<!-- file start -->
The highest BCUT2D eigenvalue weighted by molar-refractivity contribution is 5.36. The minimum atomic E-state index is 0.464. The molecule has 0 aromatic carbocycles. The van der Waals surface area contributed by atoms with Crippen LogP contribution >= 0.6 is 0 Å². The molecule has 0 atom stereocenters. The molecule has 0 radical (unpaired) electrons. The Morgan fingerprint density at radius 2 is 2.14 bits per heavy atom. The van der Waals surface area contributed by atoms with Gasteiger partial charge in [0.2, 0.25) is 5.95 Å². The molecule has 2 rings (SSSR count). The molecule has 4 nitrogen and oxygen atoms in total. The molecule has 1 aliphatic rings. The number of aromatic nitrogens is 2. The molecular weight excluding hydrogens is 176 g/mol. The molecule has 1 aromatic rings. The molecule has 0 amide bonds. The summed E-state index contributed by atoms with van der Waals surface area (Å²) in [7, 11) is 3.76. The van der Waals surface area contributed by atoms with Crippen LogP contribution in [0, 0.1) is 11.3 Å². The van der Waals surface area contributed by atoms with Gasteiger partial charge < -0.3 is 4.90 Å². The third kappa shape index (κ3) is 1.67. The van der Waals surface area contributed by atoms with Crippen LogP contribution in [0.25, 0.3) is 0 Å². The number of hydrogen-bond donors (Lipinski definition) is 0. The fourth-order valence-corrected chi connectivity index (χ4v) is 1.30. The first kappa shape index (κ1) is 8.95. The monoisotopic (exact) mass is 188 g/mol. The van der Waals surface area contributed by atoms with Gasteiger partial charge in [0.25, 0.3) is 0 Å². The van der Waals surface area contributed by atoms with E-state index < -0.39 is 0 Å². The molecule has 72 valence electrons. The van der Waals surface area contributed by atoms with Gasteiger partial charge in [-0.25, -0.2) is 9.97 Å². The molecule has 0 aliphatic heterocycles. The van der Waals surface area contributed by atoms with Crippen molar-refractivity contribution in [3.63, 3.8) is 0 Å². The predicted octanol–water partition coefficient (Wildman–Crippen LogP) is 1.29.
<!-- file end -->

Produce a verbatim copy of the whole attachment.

The highest BCUT2D eigenvalue weighted by molar-refractivity contribution is 5.36. The minimum atomic E-state index is 0.464. The molecule has 0 aromatic carbocycles. The van der Waals surface area contributed by atoms with Crippen LogP contribution >= 0.6 is 0 Å². The molecule has 0 atom stereocenters. The molecule has 0 radical (unpaired) electrons. The Morgan fingerprint density at radius 2 is 2.14 bits per heavy atom. The van der Waals surface area contributed by atoms with Gasteiger partial charge in [0.2, 0.25) is 5.95 Å². The molecule has 2 rings (SSSR count). The molecule has 4 nitrogen and oxygen atoms in total. The molecule has 1 aliphatic rings. The number of aromatic nitrogens is 2. The molecular weight excluding hydrogens is 176 g/mol. The molecule has 1 aromatic rings. The molecule has 0 amide bonds. The summed E-state index contributed by atoms with van der Waals surface area (Å²) in [7, 11) is 3.76. The van der Waals surface area contributed by atoms with Crippen LogP contribution in [0, 0.1) is 11.3 Å². The van der Waals surface area contributed by atoms with Gasteiger partial charge < -0.3 is 4.90 Å². The third kappa shape index (κ3) is 1.67. The van der Waals surface area contributed by atoms with Crippen LogP contribution in [0.25, 0.3) is 0 Å². The number of hydrogen-bond donors (Lipinski definition) is 0. The fourth-order valence-corrected chi connectivity index (χ4v) is 1.30. The first kappa shape index (κ1) is 8.95. The monoisotopic (exact) mass is 188 g/mol. The van der Waals surface area contributed by atoms with Gasteiger partial charge in [0.25, 0.3) is 0 Å². The van der Waals surface area contributed by atoms with E-state index < -0.39 is 0 Å². The molecule has 72 valence electrons. The van der Waals surface area contributed by atoms with Gasteiger partial charge in [-0.25, -0.2) is 9.97 Å². The molecule has 0 aliphatic heterocycles. The van der Waals surface area contributed by atoms with Crippen molar-refractivity contribution in [3.63, 3.8) is 0 Å². The predicted octanol–water partition coefficient (Wildman–Crippen LogP) is 1.29.